Basel, 16 June 2010
New RoACTEMRA data reinforces its role as an innovative treatment for patients living with Rheumatoid Arthritis
Data to be presented at EULAR shows early improvement in inflammation and pre-existing joint damage
New data presented this week at the European League Against Rheumatism (EULAR) congress show that in some patients improvement in inflammation of the joint-lining membrane (synovitis) was achieved as early as week two when treated with RoACTEMRA (known as ACTEMRA outside Europe). Furthermore, 12% of patients treated with RoACTEMRA saw improvements in pre-existing joint damage (bone erosions).
In addition, RoACTEMRA reduced synovitis in 32 percent of patients after 12 weeks and 28 percent of patients showed improvement in osteitis (a pre-stage of bone erosion) within 12 weeks of treatment initiation. Joint damage occurs most rapidly within the first six months of disease and can lead to permanent disability. Therefore stopping the progression of this damage is a critical measure of the effectiveness of an RA treatment.
Commenting on the significance of these findings, Professor Philip Conaghan, Professor of Musculoskeletal Medicine, University of Leeds, UK said, “Not only does RoACTEMRA have established efficacy in treating RA including the inhibition of progressive joint destruction, but these data demonstrate that RoACTEMRA may have the potential to heal existing bone erosions. This is exciting news for patients who fear long-term disability associated with the progressive effects of this condition.”
These findings add to the data submitted to the European Medicines Agency for the recent approval of RoACTEMRA to reduce the rate of progression of joint damage and improve physical function in patients with RA, when given in combination with methotrexate.
This data from an interim analysis of a substudy of the Phase IIIb ACT-RAY study was obtained through low-field extremity MRI, a special form of MRI scanning that is suitable for use in a physician’s office setting. The changes in erosion, osteitis and synovitis were measured using the RAMRIS* scoring system.
In addition to the ACT-RAY study, data from the Rapid Onset and Efficacy (ROSE) study further demonstrates RoACTEMRA’s rapid and sustained efficacy, with significantly reduced disease activity (reduction of DAS28) in some patients as early as one week after treatment. Further Phase IIIb studies , , TAMARA and ACT-SURE, support RoACTEMRA’s efficacy and safety profile in a real-life setting. Findings from these studies show that almost half of patients achieved DAS28 remission after six months’ treatment with the safety profile being consistent with that of the pivotal Phase III developmental programme. Long term data from the extensions of the RoACTEMRA phase III programme reinforced these findings showing that the rates of adverse events and serious adverse events were stable over a median duration of 2.6 years.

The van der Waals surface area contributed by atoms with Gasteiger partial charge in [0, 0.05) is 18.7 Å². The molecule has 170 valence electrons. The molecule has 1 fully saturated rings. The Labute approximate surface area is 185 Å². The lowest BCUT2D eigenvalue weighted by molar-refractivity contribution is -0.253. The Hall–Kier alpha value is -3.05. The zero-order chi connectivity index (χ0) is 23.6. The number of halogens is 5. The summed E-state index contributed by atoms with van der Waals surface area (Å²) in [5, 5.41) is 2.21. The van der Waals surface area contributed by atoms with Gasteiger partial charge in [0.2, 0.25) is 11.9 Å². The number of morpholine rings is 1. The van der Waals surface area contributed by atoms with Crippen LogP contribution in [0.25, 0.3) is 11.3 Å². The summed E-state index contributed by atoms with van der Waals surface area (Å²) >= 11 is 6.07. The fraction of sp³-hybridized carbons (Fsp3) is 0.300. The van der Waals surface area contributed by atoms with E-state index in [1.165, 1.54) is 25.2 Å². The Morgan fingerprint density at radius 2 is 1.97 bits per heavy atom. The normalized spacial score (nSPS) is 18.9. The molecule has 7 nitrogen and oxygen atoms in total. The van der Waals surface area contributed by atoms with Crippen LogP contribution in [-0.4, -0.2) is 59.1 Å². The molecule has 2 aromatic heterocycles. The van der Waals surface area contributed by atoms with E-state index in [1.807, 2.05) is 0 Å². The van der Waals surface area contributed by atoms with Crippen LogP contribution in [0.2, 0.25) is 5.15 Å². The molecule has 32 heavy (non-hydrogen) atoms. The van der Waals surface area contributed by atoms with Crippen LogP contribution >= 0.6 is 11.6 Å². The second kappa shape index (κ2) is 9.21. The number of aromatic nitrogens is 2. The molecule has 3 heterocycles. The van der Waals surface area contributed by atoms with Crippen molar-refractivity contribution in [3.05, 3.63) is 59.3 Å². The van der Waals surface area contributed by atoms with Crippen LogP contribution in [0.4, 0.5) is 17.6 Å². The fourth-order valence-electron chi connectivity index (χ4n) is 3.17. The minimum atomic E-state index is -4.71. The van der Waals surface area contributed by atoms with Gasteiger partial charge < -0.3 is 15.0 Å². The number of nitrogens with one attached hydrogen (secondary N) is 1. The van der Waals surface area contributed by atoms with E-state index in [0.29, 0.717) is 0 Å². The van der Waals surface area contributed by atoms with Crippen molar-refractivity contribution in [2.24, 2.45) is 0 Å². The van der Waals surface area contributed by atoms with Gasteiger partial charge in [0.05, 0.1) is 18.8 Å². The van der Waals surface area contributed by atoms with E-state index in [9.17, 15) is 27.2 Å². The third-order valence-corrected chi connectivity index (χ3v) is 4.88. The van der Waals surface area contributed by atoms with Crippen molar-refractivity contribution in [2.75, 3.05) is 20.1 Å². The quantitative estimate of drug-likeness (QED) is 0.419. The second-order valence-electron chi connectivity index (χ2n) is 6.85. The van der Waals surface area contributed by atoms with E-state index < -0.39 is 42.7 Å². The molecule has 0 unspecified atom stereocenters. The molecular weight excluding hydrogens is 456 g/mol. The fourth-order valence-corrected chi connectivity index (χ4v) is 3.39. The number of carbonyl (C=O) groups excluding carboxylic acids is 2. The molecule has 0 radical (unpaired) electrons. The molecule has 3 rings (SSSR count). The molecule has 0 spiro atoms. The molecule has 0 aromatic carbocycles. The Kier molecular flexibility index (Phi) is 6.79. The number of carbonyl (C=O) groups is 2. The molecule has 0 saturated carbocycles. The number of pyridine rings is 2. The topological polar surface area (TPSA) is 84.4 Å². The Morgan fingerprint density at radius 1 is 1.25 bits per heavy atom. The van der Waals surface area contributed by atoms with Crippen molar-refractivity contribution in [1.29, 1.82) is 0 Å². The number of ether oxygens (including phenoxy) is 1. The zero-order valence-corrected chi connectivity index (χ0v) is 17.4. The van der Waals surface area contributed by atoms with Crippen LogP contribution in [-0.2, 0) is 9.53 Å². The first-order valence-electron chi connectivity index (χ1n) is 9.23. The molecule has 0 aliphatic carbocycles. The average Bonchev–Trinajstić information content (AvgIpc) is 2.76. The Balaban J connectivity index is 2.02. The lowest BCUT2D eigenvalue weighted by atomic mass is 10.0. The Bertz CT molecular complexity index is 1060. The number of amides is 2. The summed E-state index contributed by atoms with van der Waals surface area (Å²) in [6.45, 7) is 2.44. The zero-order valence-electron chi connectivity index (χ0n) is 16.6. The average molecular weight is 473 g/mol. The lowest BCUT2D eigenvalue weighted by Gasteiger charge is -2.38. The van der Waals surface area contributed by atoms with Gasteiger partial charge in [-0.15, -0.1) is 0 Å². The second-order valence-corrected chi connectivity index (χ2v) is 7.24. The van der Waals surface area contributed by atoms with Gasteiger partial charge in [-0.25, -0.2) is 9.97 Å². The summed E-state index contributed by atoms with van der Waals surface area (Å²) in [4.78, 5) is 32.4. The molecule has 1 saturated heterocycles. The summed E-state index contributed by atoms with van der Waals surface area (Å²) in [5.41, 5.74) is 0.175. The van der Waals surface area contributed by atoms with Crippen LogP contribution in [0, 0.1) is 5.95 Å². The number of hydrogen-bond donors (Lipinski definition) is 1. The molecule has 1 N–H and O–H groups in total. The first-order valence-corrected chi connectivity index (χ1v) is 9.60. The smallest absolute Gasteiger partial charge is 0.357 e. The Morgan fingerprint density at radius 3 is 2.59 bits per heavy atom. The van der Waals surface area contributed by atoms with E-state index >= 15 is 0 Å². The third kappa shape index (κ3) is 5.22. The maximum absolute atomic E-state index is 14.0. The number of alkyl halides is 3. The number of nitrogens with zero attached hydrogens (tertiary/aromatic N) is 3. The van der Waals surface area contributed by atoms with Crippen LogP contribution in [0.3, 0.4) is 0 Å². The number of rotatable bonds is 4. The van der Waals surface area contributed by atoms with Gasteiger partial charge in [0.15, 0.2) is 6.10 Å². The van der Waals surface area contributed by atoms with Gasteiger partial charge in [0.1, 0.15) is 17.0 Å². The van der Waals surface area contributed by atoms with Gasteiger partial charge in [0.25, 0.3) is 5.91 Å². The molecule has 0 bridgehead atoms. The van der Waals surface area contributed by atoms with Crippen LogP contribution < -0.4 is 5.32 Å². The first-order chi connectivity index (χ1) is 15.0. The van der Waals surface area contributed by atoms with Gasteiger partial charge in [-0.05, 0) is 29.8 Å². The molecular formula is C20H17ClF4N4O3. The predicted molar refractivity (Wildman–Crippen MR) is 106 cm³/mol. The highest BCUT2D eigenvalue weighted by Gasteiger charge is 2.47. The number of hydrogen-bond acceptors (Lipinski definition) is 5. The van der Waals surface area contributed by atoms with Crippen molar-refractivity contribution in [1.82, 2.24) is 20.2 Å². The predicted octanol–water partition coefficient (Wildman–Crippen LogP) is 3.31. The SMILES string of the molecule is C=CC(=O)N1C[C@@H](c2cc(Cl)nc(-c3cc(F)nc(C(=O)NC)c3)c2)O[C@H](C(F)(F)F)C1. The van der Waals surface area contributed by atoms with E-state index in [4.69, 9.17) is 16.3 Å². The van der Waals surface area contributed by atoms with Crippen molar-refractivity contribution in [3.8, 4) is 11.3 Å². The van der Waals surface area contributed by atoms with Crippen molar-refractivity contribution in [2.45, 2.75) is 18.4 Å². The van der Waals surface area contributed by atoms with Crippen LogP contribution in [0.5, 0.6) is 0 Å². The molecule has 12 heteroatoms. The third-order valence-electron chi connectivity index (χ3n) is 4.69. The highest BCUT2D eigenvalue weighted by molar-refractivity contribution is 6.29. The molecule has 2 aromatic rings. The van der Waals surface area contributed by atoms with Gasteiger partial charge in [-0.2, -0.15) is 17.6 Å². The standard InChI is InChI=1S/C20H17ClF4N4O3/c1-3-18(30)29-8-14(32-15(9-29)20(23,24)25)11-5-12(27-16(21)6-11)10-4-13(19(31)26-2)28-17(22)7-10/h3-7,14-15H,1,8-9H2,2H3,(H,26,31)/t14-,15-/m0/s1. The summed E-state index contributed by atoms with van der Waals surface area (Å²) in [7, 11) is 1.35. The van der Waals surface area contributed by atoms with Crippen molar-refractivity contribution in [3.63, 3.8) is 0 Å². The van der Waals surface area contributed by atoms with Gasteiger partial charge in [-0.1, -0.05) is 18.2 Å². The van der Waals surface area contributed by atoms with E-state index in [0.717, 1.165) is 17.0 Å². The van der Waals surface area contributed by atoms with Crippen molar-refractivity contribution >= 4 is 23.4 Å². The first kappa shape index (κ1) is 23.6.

* Rheumatoid Arthritis Magnetic Resonance Imaging Scoring system
About the Studies
The Phase IIIb ACT-RAY MRI Substudy examined the early effects of RoACTEMRA on synovitis and osteitis in patients with erosive RA who were inadequate responders to methotrexate (MTX). It involved 63 patients on stable MTX dose, randomised to continue stable MTX dose or receive placebo; both arms also received RoACTEMRA (8mg/kg IV) every 4 weeks. MR images were scored using the RAMRIS method and blinded data from both RoACTEMRA arms were pooled and analysed. Results showed at week 2, 44% patients had improved synovitis scores and 7% patients had improved scores ≥ smallest detectable change (SDC). At week 12, 65% patients had improved synovitis scores and 32% patients had improved ≥ SDC. By week 12, median osteitis score improved from baseline and 28% patients had improved ≥ SDC. Median erosion score did not change, but 10 patients showed erosion score change ≥ SDC at week 12.
The German, multi-center, open-label, non-controlled Phase IIIb study, supports the effectiveness and safety of RoACTEMRA in a setting close to real-life medical care. 239 adults with moderate to severe RA despite treatment with conventional and/or biologic DMARDs were treated with RoACTEMRA for 24 weeks. At week 24, 57% patients had achieved the primary endpoint of DAS28 “low disease” (LDAS ≤3.2). A “good” or “moderate” EULAR response was achieved by 75.2% patients in total. A clinically significant DAS28 reduction from Baseline (≥1.2) was documented in 74.5% of patients and 47.6% achieved a DAS remission (<2.6). ACR20/50/70 response rates at week 24 were 65.0%/50.7%/33.9%.
The Phase IIIb ACT-SURE study examined 1669 DMARD IR or anti-TNF IR patients treated with either RoACTEMRA alone or in combination with DMARDs over 6 months. Patients with active RA received RoACTEMRA 8mg/kg every 4 weeks. Patients were grouped by prior anti-TNF use for analysis: naïve, prior use (>2 months since washout) and recent use (≤2 months of baseline). Results showed that safety did not differ substantially among groups, and ACR and DAS28 responses were comparable or higher than in most earlier studies.